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The circumstances of the cases now mentioned seem to require and demand suitable relief and assistance from thos; who are capable of giving it. But tho it will be readily allowed, that there is a natural fitness and decency in the practice of mercy towards such as have never deserved ill of us; yet perhaps some may be ready to object against the fitness thereof with respect to those, who have rendered themselves obnoxious to our resentment by an unkind and injurious treatment of us. "Enemies, fay they, "ought to be treated as enemies; /. e. "prosecuted with hatred and revenge; "they have no right to a mild and gena tie usage from us, who breathe no"thing but wrath and fury against us; "to put up affronts and forgive injuries, '* is to act the part of a coward and not "of a man, to expose one's self tofresti "insults, and greater injuries." This is the language of those who think that mercy ought not to be extended to enermies.
Now to take off the force of this objection, let it be considered first, that in cafe of repentance it doth not seem at all unfit or unreasonable, that an enemy should be forgiven. On the contrary, it
seems seems agreeable to reason so to do: for he who repents of an evil action,. doth what in him lies towards the undoing of "it, and therefore ought not any longer to be treated as having done- if.. - Secondly, An enemy, even tho he persist in his enmity, ought not to be consider'd only in that character. Whilst we remember that he is an enemy, we ought not to forget that he is a man. His paiv taking of the fame nature with ourselves, is an argument against cruelty and barbarity towards him. Tho his enmity against us may deserve resentment, yet it ought not to produce hatred : rho prudence should restrain us from taking him into our bosom, and conversing with him as a friend, yet humanity should teach us to pity him when in distress, and afford him rkedful succour.
To put up affronts, and forgive injuries, is so far from being a mark of cowardice, that it argues true greatness of mind. Not he who overcomes his passions, but who is overcome by them, is a coward. The angry and revengeful man therefore deserves that name; who gives himself up to the conduct of violent and impetuous passions j not the gentle and good-naS tured tured person, who manfully fights against them, and labours to repress and subdue them. Such an one shews himself to be of a noble and heroick spirit, and deserves more honour than great potentates and succeisful warriors. For in the opinion of the wisest os men, he who is flow to anger is better than the mighty; and he who ruleth his spirits than he who iaketh a city; Prov. XVI. *2i' r-fl!"' . nth:. - :c*7<-«
And whereas it is said that to forgive past injuries is the ready way to expose one's self to more and greater: I answer, that tho this is a possible case, and which doth sometimes happen, yet iris not a certain and neceflary consequence of the thing. So far from that, that it hath a tendency to produce the contrary effect, and frequently doth. There is something in mercy and goodness, which is apt to melt down the hardest temper. Who can persist in enmity against that man,who endeavours so overcome evil with good; and who instead of persecuting his enemy with hatred and revenge, heaps benefits upon him? Bad as the world is, there are few to be found of such a stubborn and implacable temper. But supposing the worst that can happen j that a person is not to be won over by acts of kindness, but is obstinately bent upon requiting evil for good, and hatred for all our love: tho in that case it may not be expedient to continue our guod offices, or confer any more favours upon him, yet it cannot be unfit that we should abstain from acts of cruelty and revenge. Nay, it is fit that we should abstain from them; becaule, as members of society, we have given up all right to private revenge. By liv'mg in society, and partaking of the benefits and privileges of it, we do as it were consent to be governed by those laws by which the community is governed. Now, inasmuch as the laws of lbcietv have restrained us from being our own avengers, and provided for the redress of grievances and the punishment of offenders, in a legal and publick way; it is quite wrong to offer any private violence to our enemies, either in their body or tstates. We ought rather to put them into the hands of the civil power, and leave them to those punishments which the wisdom of the legislature hath thought fit to inflict upon such cries as theirs. And with reS 2 gard gard to such injuries as do not come un-. der the cognizance of human laws; it will be sufficient if we only decline familiar converse with the authors of them, keep a watchful eye over their conduct, and take the most prudent measures that we can, as private persons, either to asswage their malice, or prevent their doing any further mischief. , .; ; Thus I have done with the first argument; whereby I proposed to prove the righteousness of the practice of mercy, viz. the natural fitness and decency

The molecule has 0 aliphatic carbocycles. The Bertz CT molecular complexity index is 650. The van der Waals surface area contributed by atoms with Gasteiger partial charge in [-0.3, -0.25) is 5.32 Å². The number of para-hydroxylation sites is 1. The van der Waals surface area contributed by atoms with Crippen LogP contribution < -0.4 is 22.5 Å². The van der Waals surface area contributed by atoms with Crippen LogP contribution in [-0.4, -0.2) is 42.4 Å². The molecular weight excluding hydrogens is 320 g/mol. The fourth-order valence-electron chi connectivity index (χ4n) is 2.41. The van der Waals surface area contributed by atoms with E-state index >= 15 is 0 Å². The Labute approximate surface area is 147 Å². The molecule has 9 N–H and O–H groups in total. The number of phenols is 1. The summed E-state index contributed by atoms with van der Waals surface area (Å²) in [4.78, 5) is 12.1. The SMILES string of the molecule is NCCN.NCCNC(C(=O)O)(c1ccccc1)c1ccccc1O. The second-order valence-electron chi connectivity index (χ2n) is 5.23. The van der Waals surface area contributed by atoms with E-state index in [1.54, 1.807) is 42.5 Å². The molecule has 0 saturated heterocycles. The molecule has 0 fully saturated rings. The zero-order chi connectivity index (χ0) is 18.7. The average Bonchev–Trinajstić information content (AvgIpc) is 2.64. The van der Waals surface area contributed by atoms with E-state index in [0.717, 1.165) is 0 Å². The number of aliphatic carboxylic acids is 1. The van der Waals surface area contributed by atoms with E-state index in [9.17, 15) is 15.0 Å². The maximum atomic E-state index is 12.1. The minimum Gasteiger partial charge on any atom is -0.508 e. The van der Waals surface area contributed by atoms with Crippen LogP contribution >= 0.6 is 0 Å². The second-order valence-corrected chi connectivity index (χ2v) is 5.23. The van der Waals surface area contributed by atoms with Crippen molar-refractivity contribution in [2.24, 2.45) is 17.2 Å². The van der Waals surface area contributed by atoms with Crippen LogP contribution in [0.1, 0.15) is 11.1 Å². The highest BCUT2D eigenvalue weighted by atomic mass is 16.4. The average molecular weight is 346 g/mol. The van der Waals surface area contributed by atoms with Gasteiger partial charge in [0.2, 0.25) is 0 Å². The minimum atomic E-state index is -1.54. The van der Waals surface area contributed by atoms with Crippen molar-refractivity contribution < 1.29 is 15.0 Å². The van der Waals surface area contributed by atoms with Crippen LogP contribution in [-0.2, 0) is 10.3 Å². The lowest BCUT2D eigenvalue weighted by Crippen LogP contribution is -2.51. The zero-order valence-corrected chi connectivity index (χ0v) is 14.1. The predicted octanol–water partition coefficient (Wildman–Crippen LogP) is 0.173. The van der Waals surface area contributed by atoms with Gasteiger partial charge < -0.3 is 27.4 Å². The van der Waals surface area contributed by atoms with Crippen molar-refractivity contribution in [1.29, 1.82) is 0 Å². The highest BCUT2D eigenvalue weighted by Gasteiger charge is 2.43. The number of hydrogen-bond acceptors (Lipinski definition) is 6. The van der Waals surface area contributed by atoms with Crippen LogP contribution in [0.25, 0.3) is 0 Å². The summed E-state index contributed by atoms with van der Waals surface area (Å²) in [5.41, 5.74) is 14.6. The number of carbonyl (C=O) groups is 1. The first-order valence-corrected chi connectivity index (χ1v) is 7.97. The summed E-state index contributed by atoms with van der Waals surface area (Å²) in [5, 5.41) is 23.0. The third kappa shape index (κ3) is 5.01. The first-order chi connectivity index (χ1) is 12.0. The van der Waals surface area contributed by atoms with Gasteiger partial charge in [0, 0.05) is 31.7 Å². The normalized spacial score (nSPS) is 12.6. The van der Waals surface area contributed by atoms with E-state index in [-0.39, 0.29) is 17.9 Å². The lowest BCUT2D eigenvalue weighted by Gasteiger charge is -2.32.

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2. It is what we ourselves desire to receive from others when we stand in need of it: and therefore it is righteous and fitting that we ourselves should practise it. Should not we, if we were afflicted with bodily diseases, or oppressed with poverty, jar perplexed with difficulties, or wounded in spirit, desire to be pitied by Qur neighbours? Should we not wish for the charitable relief and the wholesome advice of those, whose affluence of this; world's good enables them to feed the hungry, and clothe the naked, and whose understanding and skill qualify them for giving counsel in diffi